Kerfuffles operate in a similar manner, except they are much more common and even more annoying, if such a thing is possible. And kerfuffles tend to build faster than volcanoes, even a relatively speedy one like Paricutin. Kerfuffles also tend to occur in some places more than others. Hollywood, California, and Washington, D.C., to take just two examples, are famous for the size and speed of their kerfuffles. Only last week, for instance, the thunderous sound of yet another kerfuffle slouching towards the television cameras to be born rocked official Washington, whereas unofficial Washington was unmoved. The source of the kerfuffle was, if the press reports are correct, the former junior Senator from Illinois, who decided, for reasons that seem pretty flimsy to me, but then, no one asked me for my opinion, to hold a press conference.
I do not know why he chose to do this; speaking to the White House press corps always seems a losing proposition to me; it detracts them from their primary function, which is taking dictation, and gives them ideas above their station in life. Trying to be reasonable with a group of egomaniacal clods huffed out of their minds on hair spray is never a winning proposition for the politician who attempts it and any pol who does attempt it deserves the pounding he will get. I did not see this press conference myself—I try to avoid looking at politicians when it isn’t an election year, as the exercise often makes me nauseous and despair of constitutional republicanism as a valid form of self-government—but apparently, the former junior Senator from Illinois brought his trusty teleprompter with him to the press conference.
This simple act sparked last week’s outbreak of kerfuffledom, although I am not sure why this is so. That the distinguished gentleman from Illinois is an excellent orator is one of the great political truths of our time; that he tends to put in his mouth whenever he is not delivering a prepared text was one of the lesser known political truths of our time, or it was, until he chose to put his foot in his mouth in front of several million Tonight Show viewers. So, seeking the comfort of the familiar, he brought a teleprompter to a press conference.
The kerfuffle that arose over this simple piece of machinery went up faster than a mob of Amish guys on meth can put up a barn. Opinions flowed from one end of the political spectrum and out the other like green beer on St. Patrick’s Day, and yet the question remains, why should this be so? Surely, if the distinguished gentleman from Illinois finds having a teleprompter in the room comforting than no one could begrudge him that.
No one, I think, would criticize President Linus Van Pelt if he brought his trusty blanket with him to a press conference. Throughout history, great political leaders have brought their personal talismans with them into the great hurly-burly of political life. The French Revolutionary leader, Georges Danton, always brought his pet gerbil, Etienne, with him to meetings of the French National Assembly for good luck; when his enemy Robespierre had Danton guillotined in 1794, Robespierre fed Etienne to his cat, also named Etienne. While the latter Etienne no doubt enjoyed the former, the act did neither Robespierre nor the feline Etienne any good; Robespierre’s enemies sent him to the guillotine a few months after Danton, and they beheaded the cat too, not for any crime against the Republic, but because several members of the National Assembly were allergic to cat dander and wanted to stop sneezing. Eighty years earlier and at the other end of Europe, Sweden’s Charles XII, a young man with an extremely inflated idea of the capabilities of the Swedish Army and a very bad map of Europe, invaded Russia while sitting on a barrel of pickled herring. The thought of pickled herring made him happy, the King wrote in his largely apocryphal memoirs, and he wanted to make sure that he got his fair share of them when his cook, an untrustworthy sort last seen chasing a sock chicken, opened the barrel. Charles may have lost the Battle of Poltava to Peter the Great, but he did make it out of Russia with his barrel of pickled herring intact, although he did have to concede the area Saint Petersburg now stands on to do so. And the historical examples go on and on.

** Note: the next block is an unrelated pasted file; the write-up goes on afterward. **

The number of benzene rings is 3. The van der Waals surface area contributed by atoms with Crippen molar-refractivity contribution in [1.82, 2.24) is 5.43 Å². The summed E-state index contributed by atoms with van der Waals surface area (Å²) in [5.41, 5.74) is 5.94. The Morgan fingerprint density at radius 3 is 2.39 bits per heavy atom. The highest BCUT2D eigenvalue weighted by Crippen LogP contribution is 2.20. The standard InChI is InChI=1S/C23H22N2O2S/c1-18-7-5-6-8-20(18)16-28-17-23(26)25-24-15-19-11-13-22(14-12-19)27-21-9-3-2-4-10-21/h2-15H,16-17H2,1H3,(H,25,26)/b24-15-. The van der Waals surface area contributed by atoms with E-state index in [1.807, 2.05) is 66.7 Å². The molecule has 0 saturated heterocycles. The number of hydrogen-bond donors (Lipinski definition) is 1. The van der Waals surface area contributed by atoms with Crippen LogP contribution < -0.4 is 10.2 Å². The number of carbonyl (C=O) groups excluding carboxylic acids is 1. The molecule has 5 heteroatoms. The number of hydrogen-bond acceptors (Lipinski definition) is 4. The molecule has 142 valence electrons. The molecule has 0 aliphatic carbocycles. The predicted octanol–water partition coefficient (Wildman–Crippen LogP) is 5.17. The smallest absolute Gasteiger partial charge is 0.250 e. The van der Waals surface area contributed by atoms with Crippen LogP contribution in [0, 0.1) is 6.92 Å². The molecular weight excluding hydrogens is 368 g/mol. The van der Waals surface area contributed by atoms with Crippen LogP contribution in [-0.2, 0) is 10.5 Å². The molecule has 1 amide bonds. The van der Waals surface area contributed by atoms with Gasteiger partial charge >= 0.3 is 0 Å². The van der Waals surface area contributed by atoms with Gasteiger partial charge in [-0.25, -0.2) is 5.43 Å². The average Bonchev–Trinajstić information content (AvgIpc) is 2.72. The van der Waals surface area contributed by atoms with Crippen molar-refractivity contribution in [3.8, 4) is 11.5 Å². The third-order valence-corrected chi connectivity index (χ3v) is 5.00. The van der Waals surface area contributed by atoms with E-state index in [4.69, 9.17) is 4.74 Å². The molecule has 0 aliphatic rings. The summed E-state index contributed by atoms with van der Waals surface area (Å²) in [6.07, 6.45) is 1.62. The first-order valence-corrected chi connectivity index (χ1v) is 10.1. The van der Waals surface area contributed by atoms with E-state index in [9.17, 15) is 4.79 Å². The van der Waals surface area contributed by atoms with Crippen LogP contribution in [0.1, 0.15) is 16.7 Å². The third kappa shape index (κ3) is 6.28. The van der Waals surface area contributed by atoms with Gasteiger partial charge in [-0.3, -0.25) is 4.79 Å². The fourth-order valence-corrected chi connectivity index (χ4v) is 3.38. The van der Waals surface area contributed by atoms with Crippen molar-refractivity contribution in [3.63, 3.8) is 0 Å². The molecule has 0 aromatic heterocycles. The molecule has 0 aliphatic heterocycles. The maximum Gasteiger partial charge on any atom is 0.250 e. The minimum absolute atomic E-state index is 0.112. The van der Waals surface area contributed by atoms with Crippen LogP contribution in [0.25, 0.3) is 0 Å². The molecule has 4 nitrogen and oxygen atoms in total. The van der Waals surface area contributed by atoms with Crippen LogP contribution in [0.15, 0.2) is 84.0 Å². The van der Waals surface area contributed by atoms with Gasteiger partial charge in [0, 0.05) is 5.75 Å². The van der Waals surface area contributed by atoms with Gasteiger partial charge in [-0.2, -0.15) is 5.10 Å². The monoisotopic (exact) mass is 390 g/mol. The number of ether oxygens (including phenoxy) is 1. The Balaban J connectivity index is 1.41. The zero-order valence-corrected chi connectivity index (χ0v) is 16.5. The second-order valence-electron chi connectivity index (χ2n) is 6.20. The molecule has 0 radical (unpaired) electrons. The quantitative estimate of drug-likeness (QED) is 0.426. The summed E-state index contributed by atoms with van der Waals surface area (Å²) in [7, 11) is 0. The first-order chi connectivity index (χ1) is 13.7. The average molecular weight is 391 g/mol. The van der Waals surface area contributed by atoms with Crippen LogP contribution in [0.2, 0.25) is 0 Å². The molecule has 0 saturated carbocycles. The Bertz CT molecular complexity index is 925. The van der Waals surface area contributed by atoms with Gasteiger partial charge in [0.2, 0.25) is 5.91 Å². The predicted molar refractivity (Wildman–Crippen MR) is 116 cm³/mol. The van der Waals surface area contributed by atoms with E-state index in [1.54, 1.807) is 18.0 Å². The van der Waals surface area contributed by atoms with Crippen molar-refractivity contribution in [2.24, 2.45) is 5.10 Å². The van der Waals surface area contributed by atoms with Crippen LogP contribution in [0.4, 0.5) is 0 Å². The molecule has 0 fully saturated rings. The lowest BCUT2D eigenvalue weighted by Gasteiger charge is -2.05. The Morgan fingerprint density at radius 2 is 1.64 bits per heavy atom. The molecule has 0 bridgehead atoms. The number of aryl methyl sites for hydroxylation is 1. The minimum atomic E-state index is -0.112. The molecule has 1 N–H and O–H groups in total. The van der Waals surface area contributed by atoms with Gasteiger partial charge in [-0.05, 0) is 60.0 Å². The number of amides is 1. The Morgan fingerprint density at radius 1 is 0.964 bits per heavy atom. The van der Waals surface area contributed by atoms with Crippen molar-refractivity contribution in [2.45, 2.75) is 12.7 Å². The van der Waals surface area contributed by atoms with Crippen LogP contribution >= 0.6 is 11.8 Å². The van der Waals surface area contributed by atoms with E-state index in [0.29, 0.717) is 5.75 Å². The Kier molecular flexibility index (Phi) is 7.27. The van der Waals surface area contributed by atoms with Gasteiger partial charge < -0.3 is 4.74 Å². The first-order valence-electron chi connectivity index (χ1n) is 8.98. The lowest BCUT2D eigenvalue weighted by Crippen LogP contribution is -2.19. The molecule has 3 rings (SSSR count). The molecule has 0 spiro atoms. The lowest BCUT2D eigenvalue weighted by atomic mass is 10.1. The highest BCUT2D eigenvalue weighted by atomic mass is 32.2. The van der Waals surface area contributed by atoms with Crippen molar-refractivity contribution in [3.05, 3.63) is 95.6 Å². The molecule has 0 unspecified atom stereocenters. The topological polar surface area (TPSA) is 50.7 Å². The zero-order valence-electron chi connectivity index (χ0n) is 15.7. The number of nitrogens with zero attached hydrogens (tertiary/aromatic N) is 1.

In the end, however, we must ask why kerfuffles should exist at all, but this, I think, is less a political question than a question of moral philosophy, something akin to what is the meaning of life or why a duck? Clearly, a 24/7 news cycle, a cycle that demands that something, anything, gets put on the air no matter how idiotic it might be has something to do with this; the utterly dubious careers of Paris Hilton and her ilk are hardly explainable otherwise; and I suppose that advertisers must love kerfuffles—they drive ratings up, and what advertiser doesn’t like higher ratings? This, I shouldn’t need to explain, is a purely rhetorical question. If you did feel the need to answer this question, please lay down on a comfortable sofa with a cold compress on your forehead and wait for the need to pass. Take some aspirin too, if you have them. All kidding aside, this will make you feel better and will help prevent heart attacks. It will also remind you not to answer rhetorical questions or to raise kerfuffles for fun and profit in your own home, thereby mixing our poor kerfuffle’s metaphors completely. In any case, the only real good thing about kerfuffles is the way they disappear. Unlike Paricutin, which is still sitting there in Mexico being a volcano, I’m pretty sure that no one even remembers last week’s kerfuffle at all. That’s because everyone is waiting for this week’s kerfuffle to start up. Yes sirree, every day’s a kerfuffling adventure here in this our Great Republic, yes it is.